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VIVIAN T. STANNETT
1917–2002

Elected in 1995


“For contributions to the understanding of transport processes and polymer radiation chemistry in polymers.”


BY DONALD R. PAUL


VIVIAN THOMAS STANNETT, Camille Dreyfus Professor Emeritus of Chemical Engineering and dean emeritus of the Graduate School at North Carolina State University, died October 1, 2002, at the age of 85. He was elected to the National Academy of Engineering in 1995 for his original contributions to the understanding of transport processes and radiation chemistry in polymers.

An internationally renowned polymer scientist/engineer, Vivian pioneered the use of high-energy radiation to form new polymers or alter existing ones through cross-linking, grafting, and degradation. A recognized leader in the study and application of membrane science and technology, his work contributed to the development of a wide range of beneficial products, including super-absorbent paper towels and diapers and flame-resistant textiles. He also worked extensively on chemical modifications of cellulose and applications of polymers to pulp, paper, and textiles.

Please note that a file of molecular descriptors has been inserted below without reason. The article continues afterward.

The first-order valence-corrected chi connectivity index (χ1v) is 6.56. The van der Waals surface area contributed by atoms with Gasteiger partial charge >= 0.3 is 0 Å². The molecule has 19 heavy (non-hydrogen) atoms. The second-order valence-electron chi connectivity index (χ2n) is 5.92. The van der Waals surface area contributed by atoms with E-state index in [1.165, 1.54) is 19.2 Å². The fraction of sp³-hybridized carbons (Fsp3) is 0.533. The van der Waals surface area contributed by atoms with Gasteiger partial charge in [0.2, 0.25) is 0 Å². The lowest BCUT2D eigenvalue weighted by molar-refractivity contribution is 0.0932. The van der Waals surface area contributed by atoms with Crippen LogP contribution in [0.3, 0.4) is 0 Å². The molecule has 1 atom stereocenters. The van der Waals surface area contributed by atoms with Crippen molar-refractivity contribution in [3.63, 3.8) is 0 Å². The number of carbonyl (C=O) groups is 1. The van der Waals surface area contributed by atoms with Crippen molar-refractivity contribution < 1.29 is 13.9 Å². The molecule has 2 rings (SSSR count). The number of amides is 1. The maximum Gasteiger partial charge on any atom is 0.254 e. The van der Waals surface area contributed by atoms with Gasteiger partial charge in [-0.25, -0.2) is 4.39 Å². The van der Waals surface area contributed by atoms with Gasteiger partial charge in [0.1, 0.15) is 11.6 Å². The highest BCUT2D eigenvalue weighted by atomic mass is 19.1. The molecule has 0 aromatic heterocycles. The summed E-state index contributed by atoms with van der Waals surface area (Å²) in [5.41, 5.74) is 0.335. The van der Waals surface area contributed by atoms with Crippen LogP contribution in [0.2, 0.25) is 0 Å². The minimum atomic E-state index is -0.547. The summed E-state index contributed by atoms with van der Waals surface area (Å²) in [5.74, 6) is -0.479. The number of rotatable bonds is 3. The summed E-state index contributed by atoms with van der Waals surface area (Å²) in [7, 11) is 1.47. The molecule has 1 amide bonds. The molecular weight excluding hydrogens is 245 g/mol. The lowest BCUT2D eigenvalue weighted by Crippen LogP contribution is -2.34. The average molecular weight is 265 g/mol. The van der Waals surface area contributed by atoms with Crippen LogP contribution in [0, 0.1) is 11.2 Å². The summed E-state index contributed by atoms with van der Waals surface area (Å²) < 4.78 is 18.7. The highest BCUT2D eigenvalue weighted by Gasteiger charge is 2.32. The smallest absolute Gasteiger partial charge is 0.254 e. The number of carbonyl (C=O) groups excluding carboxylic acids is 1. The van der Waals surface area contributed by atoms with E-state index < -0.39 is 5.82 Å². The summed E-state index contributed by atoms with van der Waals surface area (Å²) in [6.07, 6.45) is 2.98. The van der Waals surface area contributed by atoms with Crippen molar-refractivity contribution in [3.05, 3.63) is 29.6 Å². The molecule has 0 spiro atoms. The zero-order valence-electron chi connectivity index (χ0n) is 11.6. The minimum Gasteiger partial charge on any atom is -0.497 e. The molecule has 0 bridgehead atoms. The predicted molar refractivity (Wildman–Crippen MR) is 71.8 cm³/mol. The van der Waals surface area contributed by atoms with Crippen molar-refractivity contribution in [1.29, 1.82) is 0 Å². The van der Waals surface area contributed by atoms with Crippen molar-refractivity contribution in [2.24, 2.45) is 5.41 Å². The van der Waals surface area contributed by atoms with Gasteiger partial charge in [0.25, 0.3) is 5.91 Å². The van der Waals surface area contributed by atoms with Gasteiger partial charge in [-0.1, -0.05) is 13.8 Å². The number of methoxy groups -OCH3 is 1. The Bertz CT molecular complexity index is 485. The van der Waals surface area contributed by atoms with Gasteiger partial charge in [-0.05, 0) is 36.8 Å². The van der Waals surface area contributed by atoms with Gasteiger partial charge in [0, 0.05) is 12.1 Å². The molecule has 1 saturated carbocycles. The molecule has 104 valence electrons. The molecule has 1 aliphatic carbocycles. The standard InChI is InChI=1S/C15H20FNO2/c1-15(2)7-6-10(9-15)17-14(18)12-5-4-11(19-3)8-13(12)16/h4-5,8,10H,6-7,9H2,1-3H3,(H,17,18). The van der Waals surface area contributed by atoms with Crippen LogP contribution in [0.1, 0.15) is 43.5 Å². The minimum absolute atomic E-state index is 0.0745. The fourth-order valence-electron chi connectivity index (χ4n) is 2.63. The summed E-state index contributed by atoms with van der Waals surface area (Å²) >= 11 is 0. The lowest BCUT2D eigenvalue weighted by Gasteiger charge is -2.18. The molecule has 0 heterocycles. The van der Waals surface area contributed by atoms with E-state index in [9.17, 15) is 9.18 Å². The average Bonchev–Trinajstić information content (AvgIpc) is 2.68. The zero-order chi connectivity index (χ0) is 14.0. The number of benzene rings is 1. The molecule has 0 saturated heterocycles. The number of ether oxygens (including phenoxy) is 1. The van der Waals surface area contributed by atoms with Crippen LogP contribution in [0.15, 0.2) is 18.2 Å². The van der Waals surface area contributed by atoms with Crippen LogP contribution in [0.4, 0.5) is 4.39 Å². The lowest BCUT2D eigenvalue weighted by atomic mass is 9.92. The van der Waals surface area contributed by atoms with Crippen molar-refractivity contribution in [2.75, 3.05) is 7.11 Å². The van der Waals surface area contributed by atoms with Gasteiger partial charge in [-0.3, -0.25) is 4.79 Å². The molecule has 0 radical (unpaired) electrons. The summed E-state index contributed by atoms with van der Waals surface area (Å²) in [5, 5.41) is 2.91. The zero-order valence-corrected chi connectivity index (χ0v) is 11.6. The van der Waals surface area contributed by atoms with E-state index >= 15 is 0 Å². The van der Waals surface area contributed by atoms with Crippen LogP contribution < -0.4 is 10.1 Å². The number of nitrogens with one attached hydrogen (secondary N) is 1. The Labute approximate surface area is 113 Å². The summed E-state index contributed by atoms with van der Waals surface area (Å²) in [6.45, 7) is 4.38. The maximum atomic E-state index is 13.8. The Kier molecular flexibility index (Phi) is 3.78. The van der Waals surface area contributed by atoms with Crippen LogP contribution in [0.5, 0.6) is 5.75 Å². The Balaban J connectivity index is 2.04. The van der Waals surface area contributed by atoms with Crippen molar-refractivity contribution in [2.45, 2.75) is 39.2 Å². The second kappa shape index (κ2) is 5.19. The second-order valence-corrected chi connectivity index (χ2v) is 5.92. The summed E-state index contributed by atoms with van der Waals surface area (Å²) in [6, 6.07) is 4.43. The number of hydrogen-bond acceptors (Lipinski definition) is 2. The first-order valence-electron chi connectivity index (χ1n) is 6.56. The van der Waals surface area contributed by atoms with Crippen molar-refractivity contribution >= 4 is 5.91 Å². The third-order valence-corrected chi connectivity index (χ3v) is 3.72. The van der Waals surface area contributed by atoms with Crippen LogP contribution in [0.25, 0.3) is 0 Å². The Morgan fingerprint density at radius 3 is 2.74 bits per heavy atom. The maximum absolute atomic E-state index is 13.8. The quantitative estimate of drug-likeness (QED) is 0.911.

Vivian was born on September 1, 1917, to a farming family in Langley, England. Much to his father’s distress, he had no desire to take up farming. Interested in chemistry from an early age, he carried out experiments on his own in an abandoned railway carriage on the family’s property. In 1936, he took another step toward fulfilling his dream of becoming a scientist by enrolling in the London Polytechnic to study chemistry; he graduated with a B.S. in 1939.



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